After a 7% decline in January, European new car sales were down by 2,75% in February 2019, to 1,12 million sales. For the first two months of the year, sales are down 5% to 2,31 million units. Most of the decline can still be attributed to the after effects of the introduction of new fuel efficiency and emissions testing standard called WLTP (Worldwide harmonized Light vehicle Test Procedure) in September. Among the major markets, demand for new cars increased modestly in Germany (+2,7%), France (+2,1%) and the United Kingdom (+1,4%) last month. However, in Spain (-8,8%) and Italy (-2,4%) car registrations continued to decrease for the sixth consecutive month. Among the smaller European markets, Lithuania was the most dynamic with sales almost doubling (+94,5%), followed by Romania (+37,5%), Hungary (+12,6%), Greece (+10,6%) and Luxembourg (+10,4%). Fastest declining markets were Iceland (-30,9% to just 801 registrations), Cyprus (-17,7% to 891 registrations), Sweden (-14,9%) and Netherlands (-14,5%), with Finland (-11,3%) and Austria (-10,8%) also down by double digits.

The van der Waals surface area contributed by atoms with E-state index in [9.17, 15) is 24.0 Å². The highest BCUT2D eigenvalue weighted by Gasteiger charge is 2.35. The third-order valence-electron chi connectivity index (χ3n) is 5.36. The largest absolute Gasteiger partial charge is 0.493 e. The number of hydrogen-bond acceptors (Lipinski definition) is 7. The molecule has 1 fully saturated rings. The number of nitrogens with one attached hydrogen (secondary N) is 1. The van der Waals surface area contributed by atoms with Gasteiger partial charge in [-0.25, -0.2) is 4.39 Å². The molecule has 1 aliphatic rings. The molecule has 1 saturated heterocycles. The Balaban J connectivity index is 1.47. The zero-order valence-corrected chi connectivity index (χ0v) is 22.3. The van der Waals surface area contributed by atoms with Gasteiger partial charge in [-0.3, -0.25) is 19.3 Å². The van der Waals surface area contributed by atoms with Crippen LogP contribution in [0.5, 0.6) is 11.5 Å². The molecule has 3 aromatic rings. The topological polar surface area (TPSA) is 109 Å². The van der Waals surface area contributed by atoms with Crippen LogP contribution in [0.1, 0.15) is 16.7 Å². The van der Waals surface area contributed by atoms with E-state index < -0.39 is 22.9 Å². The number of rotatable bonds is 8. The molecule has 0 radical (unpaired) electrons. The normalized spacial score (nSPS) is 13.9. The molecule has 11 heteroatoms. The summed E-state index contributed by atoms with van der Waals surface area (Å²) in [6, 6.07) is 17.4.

Year-to-date, some markets saw a strong drop compared to last year, most notably Spain (-8,4%) and Italy (-4,9%), but new passenger car registrations remained more or less stable in Germany (+0,6%), France (+0,5%) and the United Kingdom (-0,6%).
The market for domestic passenger car sales in China continues its decline in 2019 with 8 consecutive months of declines from July 2018 to February 2019. With two months of double digit declines in January (-16,7%) and February (-17,6%), the market doesn’t seem able to recover soon. However, there’s a silver lining to this apparent malaise, as these numbers reflect wholesale data. Retail sales of new light vehicles dipped just 4% in January, which means the big drop in wholesale deliveries was a result of a reduction in dumping excess inventories by carmakers on their dealerships. [Read more…]
EV and PHEV sales in Europe have set another record in 2018 with a 22% increase to nearly 345.000 sales of plug-in vehicles, of which close to 190.000 full electric cars and almost 155.000 plug-in hybrid cars. Sales of the former surged 44% while PHEV sales were virtually stable at +3,3%. 2018 therefore marks the first year that battery electric cars outsold PHEVs. Plug-in vehicles accounted for 2,2% of the European car market, up from 1,8% in 2017 and 1,4% in 2016. The rate of growth for EVs in Europe still lags that of worldwide EV sales, which grew by 73% in 2018.